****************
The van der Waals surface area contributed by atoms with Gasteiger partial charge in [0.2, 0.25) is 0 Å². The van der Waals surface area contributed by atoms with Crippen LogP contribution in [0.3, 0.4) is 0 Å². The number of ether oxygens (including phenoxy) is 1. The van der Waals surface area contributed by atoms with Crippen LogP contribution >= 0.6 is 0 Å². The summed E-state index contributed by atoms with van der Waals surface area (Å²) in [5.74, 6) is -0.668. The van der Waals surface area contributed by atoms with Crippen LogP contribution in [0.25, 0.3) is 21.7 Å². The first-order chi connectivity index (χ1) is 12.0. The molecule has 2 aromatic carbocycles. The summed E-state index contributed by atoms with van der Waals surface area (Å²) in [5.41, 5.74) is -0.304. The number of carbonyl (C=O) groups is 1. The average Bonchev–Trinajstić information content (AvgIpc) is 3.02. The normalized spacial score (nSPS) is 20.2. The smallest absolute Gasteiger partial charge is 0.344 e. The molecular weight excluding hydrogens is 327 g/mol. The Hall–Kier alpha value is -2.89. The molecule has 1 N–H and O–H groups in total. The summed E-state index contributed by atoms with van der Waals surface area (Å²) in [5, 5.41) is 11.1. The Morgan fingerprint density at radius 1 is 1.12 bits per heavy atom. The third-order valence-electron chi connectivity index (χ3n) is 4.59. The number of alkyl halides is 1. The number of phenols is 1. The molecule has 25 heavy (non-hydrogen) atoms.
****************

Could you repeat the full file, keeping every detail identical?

The van der Waals surface area contributed by atoms with Gasteiger partial charge in [0.2, 0.25) is 0 Å². The van der Waals surface area contributed by atoms with Crippen LogP contribution in [0.3, 0.4) is 0 Å². The number of ether oxygens (including phenoxy) is 1. The van der Waals surface area contributed by atoms with Crippen LogP contribution >= 0.6 is 0 Å². The summed E-state index contributed by atoms with van der Waals surface area (Å²) in [5.74, 6) is -0.668. The van der Waals surface area contributed by atoms with Crippen LogP contribution in [0.25, 0.3) is 21.7 Å². The first-order chi connectivity index (χ1) is 12.0. The molecule has 2 aromatic carbocycles. The summed E-state index contributed by atoms with van der Waals surface area (Å²) in [5.41, 5.74) is -0.304. The number of carbonyl (C=O) groups is 1. The average Bonchev–Trinajstić information content (AvgIpc) is 3.02. The normalized spacial score (nSPS) is 20.2. The smallest absolute Gasteiger partial charge is 0.344 e. The molecular weight excluding hydrogens is 327 g/mol. The Hall–Kier alpha value is -2.89. The molecule has 1 N–H and O–H groups in total. The summed E-state index contributed by atoms with van der Waals surface area (Å²) in [5, 5.41) is 11.1. The Morgan fingerprint density at radius 1 is 1.12 bits per heavy atom. The third-order valence-electron chi connectivity index (χ3n) is 4.59. The number of alkyl halides is 1. The number of phenols is 1. The molecule has 25 heavy (non-hydrogen) atoms.